“We get used to living with imperfect standards”
Getap's executive director, Zabetta Macarini Gorissen, says that Brazil has grown accustomed to resorting to litigation instead of acting directly at the source: improving tax legislation
Graduated in Law from the Pontifical Catholic University of São Paulo (PUC-SP), Zabetta Macarini Gorissen is executive director of the Group of Applied Tax Studies (Getap), an institution founded ten years ago and which currently brings together seventy associated companies, from different sectors of the economy . Getap is dedicated to contributing to the improvement of Brazilian tax legislation based on four pillars: simplification, rationalization, neutrality and legal security in the taxpayer-taxpayer relationship.
Zabetta considers that litigation is mainly due to the combination of the complexity of the country's tax system and the lack of actions to combat the resulting litigation. “We have a real tangle of tax rules that are difficult to understand, apply and comply with, both by taxpayers and by the tax administration itself,” she says.
Check out some excerpts from the interview below.
Litigation prevention has timid results
Although measures have been adopted in recent years to reduce litigation between tax authorities and taxpayers, such as joint efforts for payment and installment and amnesty programs (“Refis”), at the federal, state and municipal levels, these initiatives have not changed the scenario chaotic.
New initiatives based on the principles of Cooperative Compliance, established by the Organization for Economic Cooperation and Development (OECD), are being developed and implemented, aiming at reducing disputes. These are modern compliance strategies that bring tax authorities and taxpayers closer together to discuss tax issues, such as the Nos Conformes program, in the State of São Paulo, and the Legal Process Business, within the scope of the Attorney General's Office of the National Treasury ( PGFN). In view of the level of existing litigation, however, the results are still timid.
Cost of tax management puts pressure on companies
We have a real tangle of tax rules that are difficult to understand, apply and comply with, both by taxpayers and by the tax administration itself.
Due to the “homologation entry”, it is the taxpayer who, in the most complex taxes, such as Income Tax, PIS, Cofins, ICMS, IPI and ISS, interprets the legislation, applies to the specific case, performs the calculation, the payment of the tax due and also fulfills and delivers the numerous and complicated ancillary obligations.
In recent years, tax administrations in general have taken a more “combative” stance than usual and have started to tax taxpayers more sharply, imposing exorbitant fines, criminalizing conduct, imputing tax liability to administrators and shareholders, which has had a significant impact. even more negative the context of litigation in the country.
There is a great concern of companies with the expressive values involved in these discussions over many years of processing. These amounts are added to the other costs of administration and management of the proceedings, such as attorneys' fees, costs for guarantee with letters of guarantee and guarantee insurance and the making of judicial deposits to suspend the liability of the tax credits under discussion.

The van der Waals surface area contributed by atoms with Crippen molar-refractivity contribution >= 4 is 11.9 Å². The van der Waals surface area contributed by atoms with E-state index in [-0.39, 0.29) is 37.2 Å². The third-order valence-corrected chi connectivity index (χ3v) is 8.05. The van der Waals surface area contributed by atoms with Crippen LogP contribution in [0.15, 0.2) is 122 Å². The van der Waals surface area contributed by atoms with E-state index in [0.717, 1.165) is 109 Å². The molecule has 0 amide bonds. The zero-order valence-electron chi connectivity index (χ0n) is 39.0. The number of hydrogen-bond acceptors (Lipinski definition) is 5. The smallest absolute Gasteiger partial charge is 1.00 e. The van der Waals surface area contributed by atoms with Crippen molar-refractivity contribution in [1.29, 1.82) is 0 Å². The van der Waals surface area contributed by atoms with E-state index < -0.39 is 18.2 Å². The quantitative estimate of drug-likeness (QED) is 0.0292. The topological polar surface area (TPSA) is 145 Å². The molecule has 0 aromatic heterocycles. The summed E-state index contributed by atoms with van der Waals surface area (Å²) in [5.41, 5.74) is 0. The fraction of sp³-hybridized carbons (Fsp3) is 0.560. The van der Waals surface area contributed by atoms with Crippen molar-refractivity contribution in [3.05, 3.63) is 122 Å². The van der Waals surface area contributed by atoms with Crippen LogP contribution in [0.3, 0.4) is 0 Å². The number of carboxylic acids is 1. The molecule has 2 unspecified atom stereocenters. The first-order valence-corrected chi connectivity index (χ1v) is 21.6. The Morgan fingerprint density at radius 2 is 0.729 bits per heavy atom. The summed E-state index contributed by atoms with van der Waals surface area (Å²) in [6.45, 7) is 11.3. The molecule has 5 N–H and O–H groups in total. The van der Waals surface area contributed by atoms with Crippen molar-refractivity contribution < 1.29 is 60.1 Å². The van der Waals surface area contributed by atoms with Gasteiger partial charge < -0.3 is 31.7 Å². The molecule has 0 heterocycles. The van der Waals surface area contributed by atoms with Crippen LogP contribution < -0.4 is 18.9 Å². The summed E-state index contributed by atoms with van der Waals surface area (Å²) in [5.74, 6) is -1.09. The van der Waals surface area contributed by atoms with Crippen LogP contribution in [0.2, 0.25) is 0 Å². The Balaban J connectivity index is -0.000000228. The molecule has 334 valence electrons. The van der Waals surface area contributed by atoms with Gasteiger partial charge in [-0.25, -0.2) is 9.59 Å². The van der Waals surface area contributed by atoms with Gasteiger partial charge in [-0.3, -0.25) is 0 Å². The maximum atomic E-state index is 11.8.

Often the splice comes out worse than the sonnet
In Brazil, we get used to living with imperfect standards. Except for very rare exceptions, instead of making corrections or adjustments to avoid unintended consequences, we have adopted litigation as the only way to resolve tax issues.
In addition, the use of “regulatory norms” or procedures is recurrent in the country as a way of adjusting, correcting, interpreting other norms - which, in the vast majority of times, aggravates the situation even more, as often these new norms regulate the matter in a different way, restricting rights and distorting concepts.
There are viable and transparent means that serve to improve the rules before their entry into force - such as, for example, public consultations and the creation of study groups with the participation of tax representatives and taxpayers for prior debate on the content of the standard.
The tax consultation institute itself, provided for in our legislation, could be very useful for this purpose, but, unfortunately, in practice it is little used.
Financial credit would reduce litigation
In a simplified way, we can consider that a large part of the existing dispute today is related to divergences related to the interpretation of the principle of non-cumulative, adopted by our tax legal system for ICMS, IPI, PIS and Cofins, through the physical credit of the acquired goods in general.
There are countless questions, infraction notices, lawsuits related to different interpretations about what gives credit of the tax and what does not, if the acquired good is input or is material for use and consumption, raw material or finished product, among others questions.
In addition, and consequently, we also have several problems related to the refund and offsetting of tax credits, generated by virtue of this taxation model, under the justification that these credits are controversial and require inspections and prior approvals, which also have a significant impact. significant cash and corporate results.
It would be a great contribution if changes were implemented in the current legislation of these taxes, so that the financial credit method is adopted - that is, any and all taxed acquisitions of goods and services generate direct credit corresponding to the highlighted tax amount. on the purchase invoice, automatically. With that, the refund / compensation of accumulated credits would be facilitated and a large part of the existing dispute could be closed.